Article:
Monthly Kindergarten Homework

Across all of them, the distinction between early education and “official” school seems to be eroding.

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Much greater portions of the day are now spent on what’s called “seat work” (a term that probably doesn’t need any exposition) and a form of tightly scripted teaching known as direct instruction, formerly used mainly in the older grades, in which a teacher carefully controls the content and pacing of what a child is supposed to learn.

One study, titled “Is Kindergarten the New First Grade?

,” compared kindergarten teachers’ attitudes nationwide in 19 and found that the percentage of teachers expecting children to know how to read by the end of the year had risen from 30 to 80 percent.

The researchers also reported more time spent with workbooks and worksheets, and less time devoted to music and art.

But now that kindergarten serves as a gatekeeper, not a welcome mat, to elementary school, concerns about school preparedness kick in earlier and earlier.

A child who’s supposed to read by the end of kindergarten had better be getting ready in preschool.

And by second grade they performed worse on tests measuring literacy, language, and math skills.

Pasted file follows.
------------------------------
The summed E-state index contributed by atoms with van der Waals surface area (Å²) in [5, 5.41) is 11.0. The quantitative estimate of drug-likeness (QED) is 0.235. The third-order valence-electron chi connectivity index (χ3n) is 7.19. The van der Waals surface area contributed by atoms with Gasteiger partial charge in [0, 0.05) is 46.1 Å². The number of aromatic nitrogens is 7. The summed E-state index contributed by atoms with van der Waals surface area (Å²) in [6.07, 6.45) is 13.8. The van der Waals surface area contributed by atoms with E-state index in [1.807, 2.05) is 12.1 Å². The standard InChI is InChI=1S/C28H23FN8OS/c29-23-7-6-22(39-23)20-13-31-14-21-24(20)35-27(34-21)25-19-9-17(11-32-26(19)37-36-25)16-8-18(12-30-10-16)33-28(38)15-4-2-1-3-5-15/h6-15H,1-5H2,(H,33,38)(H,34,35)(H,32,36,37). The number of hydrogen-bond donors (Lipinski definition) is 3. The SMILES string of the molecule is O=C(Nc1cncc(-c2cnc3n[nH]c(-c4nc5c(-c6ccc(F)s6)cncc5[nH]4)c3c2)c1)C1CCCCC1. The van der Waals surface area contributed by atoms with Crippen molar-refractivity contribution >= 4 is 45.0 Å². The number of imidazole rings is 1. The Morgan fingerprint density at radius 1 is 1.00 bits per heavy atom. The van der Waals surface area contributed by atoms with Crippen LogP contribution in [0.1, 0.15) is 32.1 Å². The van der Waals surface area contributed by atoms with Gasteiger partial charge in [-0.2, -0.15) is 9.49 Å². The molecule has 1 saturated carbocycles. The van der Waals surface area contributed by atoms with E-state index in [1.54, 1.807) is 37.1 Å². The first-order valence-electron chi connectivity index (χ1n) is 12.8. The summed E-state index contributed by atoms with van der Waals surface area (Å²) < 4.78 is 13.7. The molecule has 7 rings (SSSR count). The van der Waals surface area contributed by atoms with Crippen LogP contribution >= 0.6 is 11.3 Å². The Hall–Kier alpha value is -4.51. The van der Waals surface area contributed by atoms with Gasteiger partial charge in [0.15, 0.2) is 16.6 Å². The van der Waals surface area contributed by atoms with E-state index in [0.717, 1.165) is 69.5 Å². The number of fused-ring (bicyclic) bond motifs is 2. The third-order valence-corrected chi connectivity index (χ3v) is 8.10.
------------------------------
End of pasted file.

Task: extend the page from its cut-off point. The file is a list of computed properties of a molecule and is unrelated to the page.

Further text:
The researchers told New York magazine that overreliance on direct instruction and repetitive, poorly structured pedagogy were likely culprits; children who’d been subjected to the same insipid tasks year after year after year were understandably losing their enthusiasm for learning. The same educational policies that are pushing academic goals down to ever earlier levels seem to be contributing to—while at the same time obscuring—the fact that young children are gaining fewer skills, not more. Steven Mintz, a historian who has written about the evolution of American childhood, describes an oscillation in the national zeitgeist between the notion of a “protected” childhood and that of a “prepared” one.

In a high-quality program, adults are building relationships with the children and paying close attention to their thought processes and, by extension, their communication.

They’re finding ways to make the children think out loud.


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